Innovative Collaboration for Cities and Universities

September 14, 2023 - (5 min read)

By Kate Garman, Executive Director, MetroLab Network

On September 20, the National League of Cities is hosting an engaging discussion with MetroLab Network on innovative collaboration for cities and universities. Ahead of that discussion, we wanted to preview some of the work and findings MetroLab has published on the dynamics of partnering with universities. Partnerships between these two institutions can range from practical needs like campus land use and economic development, to addressing the complex policy and social issues of our communities. The latter is where MetroLab will focus first in this webinar: how can we change the relationship between cities and universities to specifically help solve priority issues and complex problems?

About MetroLab Network: MetroLab was born in 2015 as part of the White House’s Smart City initiative, but has evolved over time to think about civic innovation and partnerships much more broadly. Our mission is two-fold: 1) equip cities and counties with science, and 2) understand, support, and enable transformative partnerships between local governments and universities.

MetroLab chases a north star that supports building a mechanism to regularly bring civic research into city halls. To do this, MetroLab seeks to proactively understand the research needs and knowledge gaps of local governments, and we want to empower meaningful partnerships with universities and colleges, making civic research actionable and harmonious with city processes. We have started this process by talking to various communities. We also hosted an in-person workshop with an audience of city staff and university experts to better understand partnership dynamics. Here are some of our findings.

We asked our audience “how do you know who to work with on the other side?”

The majority of the answers from both local government staff and university officials included: 1) asking my colleagues; 2) relying on personal connections or people who I have worked with before; 3) peer networks.

A key takeaway here: networks are extremely valuable to create new connections and to inspire fresh ideas that can scale. Too often relationships and partnerships work in insular circles. It’s imperative to expand those circles for the sake of inclusivity and expansion of knowledge.

We also asked the room: “what is a myth you want to bust to the other side?”

 Reminder: these answers reflect WRONG assumptions.

Local Government AudienceUniversity Audience
That we, cities, can experiment. That we are a lab.Not everything needs complexity/nuance
Access to internal city dataThat universities make a profit and can/should do work for less
It’s easy to form an agreement for commercialization on projects with academic institutionsThat we can’t do practical problem solving
We will allow real-world pilotsUniversities are eager to test their research in applied settings
Cities are unwilling to embrace changeResearchers aren’t invested in the impacts of their research (they only want to publish)
We require research to have “real world” applicationsUniversities aren’t citizens of the local community themselves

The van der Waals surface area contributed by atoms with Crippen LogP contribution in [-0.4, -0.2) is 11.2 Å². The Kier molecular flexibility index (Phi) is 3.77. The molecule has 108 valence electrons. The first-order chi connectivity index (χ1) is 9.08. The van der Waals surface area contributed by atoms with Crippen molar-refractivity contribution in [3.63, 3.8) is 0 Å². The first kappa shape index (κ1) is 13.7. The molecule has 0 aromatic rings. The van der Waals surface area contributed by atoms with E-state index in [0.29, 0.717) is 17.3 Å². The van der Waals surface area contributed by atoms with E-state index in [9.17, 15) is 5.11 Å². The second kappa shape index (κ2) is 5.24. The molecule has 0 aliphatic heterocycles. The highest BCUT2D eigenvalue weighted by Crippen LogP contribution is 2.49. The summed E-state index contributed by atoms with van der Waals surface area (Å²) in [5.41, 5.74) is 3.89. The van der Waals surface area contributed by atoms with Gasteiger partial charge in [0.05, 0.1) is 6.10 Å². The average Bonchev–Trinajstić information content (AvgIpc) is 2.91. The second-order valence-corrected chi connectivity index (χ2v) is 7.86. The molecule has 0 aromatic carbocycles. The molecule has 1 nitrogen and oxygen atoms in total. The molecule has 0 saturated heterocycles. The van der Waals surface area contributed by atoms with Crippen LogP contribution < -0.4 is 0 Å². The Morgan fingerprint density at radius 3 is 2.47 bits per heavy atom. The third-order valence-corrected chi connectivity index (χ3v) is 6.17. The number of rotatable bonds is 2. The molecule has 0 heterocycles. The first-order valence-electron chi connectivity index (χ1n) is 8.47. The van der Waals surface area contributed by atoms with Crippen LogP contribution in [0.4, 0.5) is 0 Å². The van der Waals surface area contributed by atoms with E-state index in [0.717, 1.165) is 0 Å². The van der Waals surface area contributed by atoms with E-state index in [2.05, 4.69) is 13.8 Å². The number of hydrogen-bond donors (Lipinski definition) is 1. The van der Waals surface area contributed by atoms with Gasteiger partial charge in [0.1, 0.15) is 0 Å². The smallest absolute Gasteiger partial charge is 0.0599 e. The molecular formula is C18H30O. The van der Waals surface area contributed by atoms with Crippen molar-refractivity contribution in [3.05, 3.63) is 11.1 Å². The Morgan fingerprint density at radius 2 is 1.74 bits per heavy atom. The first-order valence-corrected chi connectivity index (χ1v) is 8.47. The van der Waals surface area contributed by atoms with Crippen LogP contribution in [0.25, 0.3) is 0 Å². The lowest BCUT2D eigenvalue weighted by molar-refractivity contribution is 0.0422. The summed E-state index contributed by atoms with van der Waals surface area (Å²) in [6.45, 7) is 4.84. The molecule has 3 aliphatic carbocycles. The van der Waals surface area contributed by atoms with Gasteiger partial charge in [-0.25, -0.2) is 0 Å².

We aren’t all close minded and will trust the results of researchNot all university people do the work just for tenure or publications
That our city departments have a high level of control over funding, timing, et alResearch does not reside in an ivory tower
“Experts” are people with advance degreesThat quantitative data has all the answers and alone can drive us
Researchers have power

Finally, we asked: “Local government audience: if you could get research on [blank], what would you want? University audience: what research do you think local governments need?” This question helps understand alignment and misalignment of current research needs.

Ultimately, we noticed two major differences in the responses from both sides. The first difference was level of specificity. The local government audience had answers that were 1) structured similar to how city departments are structured; and 2) specific in either asking about a particular problem and/or recommended interventions. Most of the answers from this audience started with the word “what” followed by [is the answer/problem/data I can get].

The university audience responded with local government research needs at a higher level, believing the needs to be things such as developing decision making platforms, understanding trust at large between residents and government, and evaluating past policy decisions. Indeed, most of the responses were process focused, beginning with the word “how.”

Ultimately, we know that there is much work to be done to build trust and impact between these two critical public institutions. During our webinar, MetroLab will feature a discussion on trends, hurdles, best practices in partnership. We look forward to discussing important topics with you such as understanding how to improve local government’s relationship with research, and how research can meet the processes of government? How do we create meaningful and impactful partnerships to bridge those gaps? We will also feature a panel discussion of local government leaders who have led transformative partnerships and are thinking about proactively addressing research needs.

Thank you again to NLC and the NLC Community for the opportunity to engage with what we know will be a productive conversation on September 20.

About the Authors